"I'd recommend just warming up the engine long enough so that the upper radiator hose becomes warm - this means the thermostat has opened and the water/coolant is circulating through the radiator and engine."

    No it hasn't and no it isn't. While the coolant in a "warm" hose may be uncomfortably warm but for the insulating effect of the rubber hose, it's by no means up to minimum temp to open the thermostat. (Thermostats on modern cars don't even begin to open until 180 degrees F. and that's HOTTER than the maximum setting of a residential hotwater heater. They're not fully opened until coolant temperature reaches over 200 degrees F. -- that's even HOTTER, yet.) The ONLY way the thermostat can be verified as having opened and is remaining open is when the radiator fan(s) have activated TWICE. (Some auto manufacturers' shop manuals advise waiting until the fan(s) come on a third time...) The first time is a "false alarm" due to a partial opening that closes as soon as the charge of uncirculated, coolant in the radiator moves through the engine and briefly closes the thermostat again. In the meantime, hot coolant has moved into the radiator so that the second time the fans come on, the thermostat will have opened and is remaining open, even if only minimally. The bottom tank of the radiator, however, is always the coolest point (relatively) since that's the egress point of cooled coolant back to the engine. Caution is always the order of the day when working with the cooling system, but a brief splash of coolant from the bottom of the tank from an engine only idling and then shut down will not scald. (though it'll get your attention...) Use of a denim/leather work glove to open the radiator petcock will elliminate even that possibility. The use of safety goggles to prevent an eye splash is a good idea, too.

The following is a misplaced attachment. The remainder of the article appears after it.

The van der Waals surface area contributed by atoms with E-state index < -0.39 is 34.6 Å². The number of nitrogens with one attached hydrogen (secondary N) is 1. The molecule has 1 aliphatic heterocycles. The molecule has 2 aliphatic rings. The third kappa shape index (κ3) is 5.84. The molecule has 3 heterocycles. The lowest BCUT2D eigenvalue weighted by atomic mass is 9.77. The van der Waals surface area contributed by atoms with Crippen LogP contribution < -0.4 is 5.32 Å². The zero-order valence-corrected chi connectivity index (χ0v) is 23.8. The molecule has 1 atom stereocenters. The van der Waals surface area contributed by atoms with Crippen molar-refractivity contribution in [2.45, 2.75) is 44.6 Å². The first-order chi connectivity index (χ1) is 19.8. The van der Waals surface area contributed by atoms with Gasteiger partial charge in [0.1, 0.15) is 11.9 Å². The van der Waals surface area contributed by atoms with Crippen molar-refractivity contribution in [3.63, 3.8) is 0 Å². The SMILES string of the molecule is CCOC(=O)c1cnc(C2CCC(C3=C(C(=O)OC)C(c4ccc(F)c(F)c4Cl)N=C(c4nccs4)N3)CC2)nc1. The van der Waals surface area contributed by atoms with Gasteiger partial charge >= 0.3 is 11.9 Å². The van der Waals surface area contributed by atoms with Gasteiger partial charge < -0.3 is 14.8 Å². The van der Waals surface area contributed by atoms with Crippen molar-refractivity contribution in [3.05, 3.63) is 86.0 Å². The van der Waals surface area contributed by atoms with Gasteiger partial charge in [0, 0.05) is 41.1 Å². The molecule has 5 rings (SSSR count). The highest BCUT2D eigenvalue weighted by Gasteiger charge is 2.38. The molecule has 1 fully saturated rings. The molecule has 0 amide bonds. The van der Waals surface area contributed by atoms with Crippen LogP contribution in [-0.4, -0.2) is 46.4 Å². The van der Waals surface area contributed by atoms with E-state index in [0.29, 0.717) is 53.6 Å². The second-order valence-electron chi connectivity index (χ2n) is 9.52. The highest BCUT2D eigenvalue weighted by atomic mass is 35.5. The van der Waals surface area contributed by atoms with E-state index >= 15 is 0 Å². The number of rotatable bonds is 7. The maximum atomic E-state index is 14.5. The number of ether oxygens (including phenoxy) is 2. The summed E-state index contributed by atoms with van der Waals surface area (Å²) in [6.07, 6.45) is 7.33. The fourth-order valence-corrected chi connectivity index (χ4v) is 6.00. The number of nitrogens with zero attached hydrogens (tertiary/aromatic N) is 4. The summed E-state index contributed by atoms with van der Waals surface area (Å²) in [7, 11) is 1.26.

• 210delray210delray Posts: 4,722
    I'm not going to get into an argument with you, but a first-timer does need to be especially cautious, and not just when opening the drain, but particularly when removing the radiator cap from a hot engine. Or do you agree with my advice about leaving the cap off while warming the engine? (Some of the water will bubble out with the cap off.)